Money-mentor

Given Your Credit Card A Good Workout?

Yep, looks like most of us are in for a heck of a festive season credit card statement again! The Reserve Bank has quoted that we racked up a cool $18 Billion over last year’s festive season and this year is shaping up to top that. They also revealed, $50 billion in credit card debt is being paid off by 15 million Australians. Glad I’m not paying that hefty sum off on my own!

So what are we going to do about it? Let’s get real, we’re probably just going to keep spending, hey. Luckily, there‘s an Aussie company out there, called RateSetter who are the first and only company in our fine land, who provide peer-to-peer leading to everyday Aussies.

These guys actually want to help us by reducing interest rates for festive season spending and have provided some quirky and entertaining financial tips to downsize your debt. Imagine a January credit card statement of zero! Sounds too good to be true, but Ratesetter reckon their financial fitness plan will steer you in the right direction.

‘Weigh yourself’ to assess how financially (un)healthy you are

Take a minute to assess your financial health. Be realistic with yourself to determine the health of your finances. Will your wallet benefit from some fin-tervention? Often, the first step to financial recovery is acknowledging the state of your debts.

Trade in your personal trainer for a financial planner

Consulting an independent professional before undertaking a new financial regime is a worthwhile investment in your long-term financial health plan. Get someone to cast an expert eye over the big picture of your financial fitness – including your credit card debt – and you’ll find that you can put their in-depth knowledge and professional skill to work.

Take a finance detox and stay away from ‘junk food’

Whilst it’s called the ‘silly season for a reason, consider detoxing your wallet by cutting out non-essentials like take away food, bottled water and that daily coffee. It’s amazing how much small purchases we all consume, actually mounts up to over a year.

Get finance app friendly

Take advantage of the many free budgeting apps available on smartphones and tablets. These are perfect tools for those who want a little daily assistance to keep on track.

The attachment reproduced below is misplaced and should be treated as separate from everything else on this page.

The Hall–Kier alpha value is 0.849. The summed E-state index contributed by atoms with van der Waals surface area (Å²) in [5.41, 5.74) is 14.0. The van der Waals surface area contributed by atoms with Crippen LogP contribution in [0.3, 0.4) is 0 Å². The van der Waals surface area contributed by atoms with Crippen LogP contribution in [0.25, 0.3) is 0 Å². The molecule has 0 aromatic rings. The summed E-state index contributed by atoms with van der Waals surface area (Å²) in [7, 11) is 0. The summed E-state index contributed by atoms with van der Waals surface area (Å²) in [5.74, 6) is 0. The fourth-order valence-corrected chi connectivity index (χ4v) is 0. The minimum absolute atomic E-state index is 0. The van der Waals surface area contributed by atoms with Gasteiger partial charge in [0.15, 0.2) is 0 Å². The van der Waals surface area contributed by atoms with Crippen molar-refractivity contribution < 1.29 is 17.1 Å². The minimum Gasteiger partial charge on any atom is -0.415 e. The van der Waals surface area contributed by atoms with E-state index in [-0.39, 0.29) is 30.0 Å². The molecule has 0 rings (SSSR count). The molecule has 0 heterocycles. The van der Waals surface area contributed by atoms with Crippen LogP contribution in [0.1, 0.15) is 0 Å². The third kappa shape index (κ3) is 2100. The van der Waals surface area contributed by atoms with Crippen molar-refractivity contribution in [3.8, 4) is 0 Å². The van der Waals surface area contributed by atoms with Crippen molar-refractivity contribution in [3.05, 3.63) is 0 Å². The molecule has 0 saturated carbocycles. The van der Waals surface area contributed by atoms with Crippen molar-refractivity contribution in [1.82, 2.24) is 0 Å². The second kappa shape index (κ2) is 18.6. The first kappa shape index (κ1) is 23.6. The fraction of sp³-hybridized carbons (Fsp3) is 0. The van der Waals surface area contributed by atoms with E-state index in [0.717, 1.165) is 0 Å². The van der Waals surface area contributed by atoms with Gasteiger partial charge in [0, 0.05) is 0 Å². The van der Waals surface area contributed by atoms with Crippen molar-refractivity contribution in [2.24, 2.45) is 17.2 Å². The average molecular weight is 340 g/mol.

Making sure that ‘hidden calories’ aren’t blowing out your financial diet

Are your interest rates sabotaging you? If you’re struggling to get back in the black, it might be time to review what your credit cards are really doing to your financial diet. Try considering ‘healthier’ alternatives to credit cards, such as a peer-to-peer personal loan where you get to determine your own preferred rate. You can consolidate your credit card debt and pay lower interest rates with a peer-to-peer loans.

Sounds almost achievable hey? So if you want more information on peer-to-peer loans to reduce your festive season debt and to get some home grown, Aussie financial advice check out RateSetter.com.au.

Image via google images

January 6, 2015

How to Set and Cost Your Financial Goals

Get yourself in position to achieve your financial dreams in 2014 with these money saving tips from this extract from money mentor Nicole Pedersen-McKinnon’s new 12-Step Prosperity Plan.

Years ago, I heard a quote from supermodel Kate Moss that really stuck in my mind. When asked how she maintained her fabulous figure, she (more or less) replied: “It’s easy – you just have to want to be slim more than you want that piece of cheesecake, or that chocolate bar etcetera.”

The quote resonated with me because the same technique works for fabulous finances – it is easy to reach your longed-for money goals, you just have to want them more than you want those shoes, or that perfume etcetera.

I have a theory any of us is capable of spending any amount of money. I distinctly remember getting my very first pay cheque from my $24,000 a year job as a cadet journalist – and wondering how I was ever going to spend all that cash! Guess what? I managed it, and have been managing it ever since.

Think about how much, after tax, you currently earn a year (if you don’t know this figure, grab a calculator and multiply your after-tax weekly, fortnightly or monthly pay by 52, 26 or 12 respectively). Now, estimate how much you might have earned in your working life. What do you have to show for all this money?